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# IRR, NPV, Payback Calculations

In 2000, the company bid on a U.S. Navy contract to supply 100,000 canvas "sea bags" a year for five years. MMS bid \$25 per bag, fixed for five years.
The plant was fully depreciated on MMS' books, except for the \$10,000 cost of the land (bought in 1947). The company had turned down \$900,000 for the land in 1995 from a real estate developer.
If the Navy accepted his bid, Sheepshank was prepared to spend \$500,000 to renovate & refurbish the factory building and grounds and \$800,000 to buy the manufacturing equipment needed for the contract. He also estimated that he would need to invest about \$425,000 in working capital to support the project. He planned to borrow 50% of the required investment (10 years at 10% interest) and fund the balance out of cash reserves. The equipment would be depreciated over 5 years and the building over 10. This investment should last much longer, but Sheepshank wanted to be conservative in his financial projections. If the 5-year contract were not renewed, the building & equipment would probably have second-hand value close to zero. Sheepshank estimated his first year income statement for the project as follows:
Sales \$2,500,000 (\$25 per bag)
Factory Costs:
Canvas \$1,000,000 (\$10 per bag)
Director Labor & Benefits \$400,000 (\$4 per bag)
Other Materials & supplies \$100,000
Depreciation Expenses \$210,000 (MACRS used for tax purposes)
Factory Profit \$540,000
There was no shipping expense because the Navy would pay it. He estimated state and Federal income taxes at 35% of profit. He estimated zero incremental administrative or selling costs for contract. He though his cash costs would probably grow 4% each year from inflation. He said he thought 15% was a reasonable estimate of the cost of capital for a company the size of MMS.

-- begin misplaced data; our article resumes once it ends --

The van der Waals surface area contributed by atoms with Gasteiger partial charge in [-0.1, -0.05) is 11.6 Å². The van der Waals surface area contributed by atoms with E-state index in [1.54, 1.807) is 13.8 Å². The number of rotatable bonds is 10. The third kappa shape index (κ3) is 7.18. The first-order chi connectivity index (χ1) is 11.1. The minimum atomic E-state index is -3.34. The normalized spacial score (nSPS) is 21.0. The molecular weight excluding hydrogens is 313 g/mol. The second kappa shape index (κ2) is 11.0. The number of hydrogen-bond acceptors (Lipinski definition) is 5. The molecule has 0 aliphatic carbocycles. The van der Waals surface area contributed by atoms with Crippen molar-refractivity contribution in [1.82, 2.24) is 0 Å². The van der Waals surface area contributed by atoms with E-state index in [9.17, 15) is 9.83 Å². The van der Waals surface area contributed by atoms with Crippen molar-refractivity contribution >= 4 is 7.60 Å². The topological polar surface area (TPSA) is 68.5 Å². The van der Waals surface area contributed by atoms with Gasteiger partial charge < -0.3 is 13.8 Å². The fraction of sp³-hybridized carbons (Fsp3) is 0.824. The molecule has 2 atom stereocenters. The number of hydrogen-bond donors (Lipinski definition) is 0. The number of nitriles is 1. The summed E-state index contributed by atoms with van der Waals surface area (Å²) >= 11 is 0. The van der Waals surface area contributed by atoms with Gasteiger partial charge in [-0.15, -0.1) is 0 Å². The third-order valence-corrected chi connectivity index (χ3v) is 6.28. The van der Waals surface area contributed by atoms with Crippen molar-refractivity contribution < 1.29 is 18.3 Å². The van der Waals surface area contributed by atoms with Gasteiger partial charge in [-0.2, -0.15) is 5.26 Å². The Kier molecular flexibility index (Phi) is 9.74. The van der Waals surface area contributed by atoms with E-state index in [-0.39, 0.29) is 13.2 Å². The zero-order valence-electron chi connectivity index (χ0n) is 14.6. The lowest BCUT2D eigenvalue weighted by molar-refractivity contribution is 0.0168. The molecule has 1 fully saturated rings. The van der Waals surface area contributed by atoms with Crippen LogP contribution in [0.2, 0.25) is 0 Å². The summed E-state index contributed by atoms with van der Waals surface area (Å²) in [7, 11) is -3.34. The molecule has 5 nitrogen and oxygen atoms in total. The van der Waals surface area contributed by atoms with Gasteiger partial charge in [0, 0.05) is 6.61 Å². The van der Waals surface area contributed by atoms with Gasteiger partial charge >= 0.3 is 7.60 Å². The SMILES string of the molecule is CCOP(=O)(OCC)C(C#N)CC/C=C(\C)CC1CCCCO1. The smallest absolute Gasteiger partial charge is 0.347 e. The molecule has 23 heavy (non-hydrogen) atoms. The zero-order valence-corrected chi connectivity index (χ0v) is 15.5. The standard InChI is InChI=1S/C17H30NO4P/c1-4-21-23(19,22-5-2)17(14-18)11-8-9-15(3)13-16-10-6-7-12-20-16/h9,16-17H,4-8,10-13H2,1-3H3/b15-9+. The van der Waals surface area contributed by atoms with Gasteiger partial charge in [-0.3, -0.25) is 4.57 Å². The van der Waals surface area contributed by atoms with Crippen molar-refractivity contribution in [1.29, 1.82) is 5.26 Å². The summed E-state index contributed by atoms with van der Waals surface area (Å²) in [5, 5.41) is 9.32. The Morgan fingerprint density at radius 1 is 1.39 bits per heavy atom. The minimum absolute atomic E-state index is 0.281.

Bowline, the controller, also said they should include the land value in the project somehow, but he wasn't sure how. He said he felt sure a real estate developer would pay at least \$1,500,000 for that land now. In the midst of the big boom in the economy, Maine seacoast land was a "hot item". He knew of a comparable parcel near Boothbay Harbor that sold recently for more than \$1.5 million. But, land away from the coast was a different story. He knew of a 10-acre tract in an industrial park fronting Interstate 95 near Rockland that sold recently for \$300,000.

Questions:
Calculate the IRR, NPV, and Payback.

Based on the calculations, is the proposed a good deal for the Navy? Explain.

Based on the calculations, is the proposed a good deal for MMS? Explain.

#### Solution Preview

In 2000, the company bid on a U.S. Navy contract to supply 100,000 canvas "sea bags" a year for five years. MMS bid \$25 per bag, fixed for five years.
The plant was fully depreciated on MMS' books, except for the \$10,000 cost of the land (bought in 1947). The company had turned down \$900,000 for the land in 1995 from a real estate developer.
If the Navy accepted his bid, Sheepshank was prepared to spend \$500,000 to renovate & refurbish the factory building and grounds and \$800,000 to buy the manufacturing equipment needed for the contract. He also estimated that he would need to invest about \$425,000 in working capital to support the ...

#### Solution Summary

IRR, NPV and payback calculations are examined.

\$2.19